Siem Reap Cambodia is best-known as the gateway to the ruins of Angkor Wat, perhaps the most illustrious and definitely the most famous of all Cambodia attractions. The 12th century UNESCO World Heritage Site is rampant with ancient temples surrounding central Angkor Wat within a large complex of Khmer cities. Due to its large size, most visitors opt to spend a few days or more staying in Siem Riep, visiting the temples during the day, and exploring the city surroundings during afternoons and evenings. Much like Machu Picchu, there are several important ruins within the province that are related to Angkor including Bantaey Srei and Beng Mealea.
Siem Riep province is blanketed in brush and rice fields, is relatively flat, and provides a unique look into Khmer history directly related to the Angkor ruins. The province lines the northern coast of the Great Lake called Tonle Sap, and connects to the province of Oddar Meanchey in the north. Though not many visitors make it to the outskirts of the province, exploring the area can bring some very rewarding and real experiences away from the tourist hustle of the Angkor complex grounds.
Today more than a million people visit Siem Riep each year. The rise in tourism is easily documented by the emergence of such sites as the PGA golf course, large chain hotels like Raffles, and a 40-flight-per-day international airport. Sadly, it seems some are aiming at a theme-park style area, with large developers creating hotels and other tourist complexes that aim to complement the temple complex.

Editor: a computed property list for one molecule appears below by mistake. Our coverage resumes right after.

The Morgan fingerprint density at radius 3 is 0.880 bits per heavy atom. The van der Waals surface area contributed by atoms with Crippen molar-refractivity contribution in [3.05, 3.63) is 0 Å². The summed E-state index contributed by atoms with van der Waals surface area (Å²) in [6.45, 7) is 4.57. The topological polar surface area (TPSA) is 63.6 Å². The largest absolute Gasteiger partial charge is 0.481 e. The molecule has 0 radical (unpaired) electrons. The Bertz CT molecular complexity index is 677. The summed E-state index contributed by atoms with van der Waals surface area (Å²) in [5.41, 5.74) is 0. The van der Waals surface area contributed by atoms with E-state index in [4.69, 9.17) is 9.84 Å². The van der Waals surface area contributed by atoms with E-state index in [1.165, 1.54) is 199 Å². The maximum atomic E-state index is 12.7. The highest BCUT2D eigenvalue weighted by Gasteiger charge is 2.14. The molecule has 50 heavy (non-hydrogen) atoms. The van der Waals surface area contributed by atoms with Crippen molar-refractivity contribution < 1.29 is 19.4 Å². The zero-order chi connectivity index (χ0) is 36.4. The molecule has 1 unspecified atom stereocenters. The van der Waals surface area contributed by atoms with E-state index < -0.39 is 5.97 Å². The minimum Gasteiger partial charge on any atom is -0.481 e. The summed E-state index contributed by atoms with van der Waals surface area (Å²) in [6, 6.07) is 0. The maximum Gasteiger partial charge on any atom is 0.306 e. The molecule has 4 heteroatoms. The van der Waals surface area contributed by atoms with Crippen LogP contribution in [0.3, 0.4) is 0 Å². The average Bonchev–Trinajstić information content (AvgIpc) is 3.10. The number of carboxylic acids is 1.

Siem Reap Cambodia
There are dozens of excellent sites and sounds to explore when visiting Siem Reap Cambodia. Taking an extra day after exploring Angkor is highly recommended. Some of the best city and nearby attractions during vacations include Tonle Sap Lake and the floating villages, the Land Mines Museum, Bakeng Hill, and Banteay Srei. Adventure tours that whisk tourist off to the outer reaches where isolated villages and lush countryside abound are also very popular things to do in Siem Reap. Not too surprisingly, there is also an 18-hole Sir Nick Faldo award-winning golf course just 5 minutes form the airport.
Geographically, Siem Reap sits roughly a mile and a half south of Angkor Wat and the other temples. It was only in the 19thcentury that Angkor was discovered by the French and Siem Reap was little more than a small village. It welcomed flocks of tourists after 1907 when Angkor was returned to Cambodia’s French controllers (the first hotel to open in 1929 was the Grand Hotel d’Angkor). Because of the onset of war and ongoing troubles with Khmer Rouge control, tourism halted for many years, surging upward again in the later 1990s.
Siem Reap Cambodia, as a provincial capital, has become a major hub for transportation, with many traveling through en route to the Thai crossing at Poipet, to Phnom Penh, and also via boat tours across to Battambang. The local airport transports more passengers daily then the airport in Phnom Penh, symbolizing the arrival of mass tourism to this Cambodian region. Though some complain of the city’s uncontrolled growth, there’s no doubt it will keep booming, all the while attracting thousands more visitors.
Top image: ND Strupler (flickr)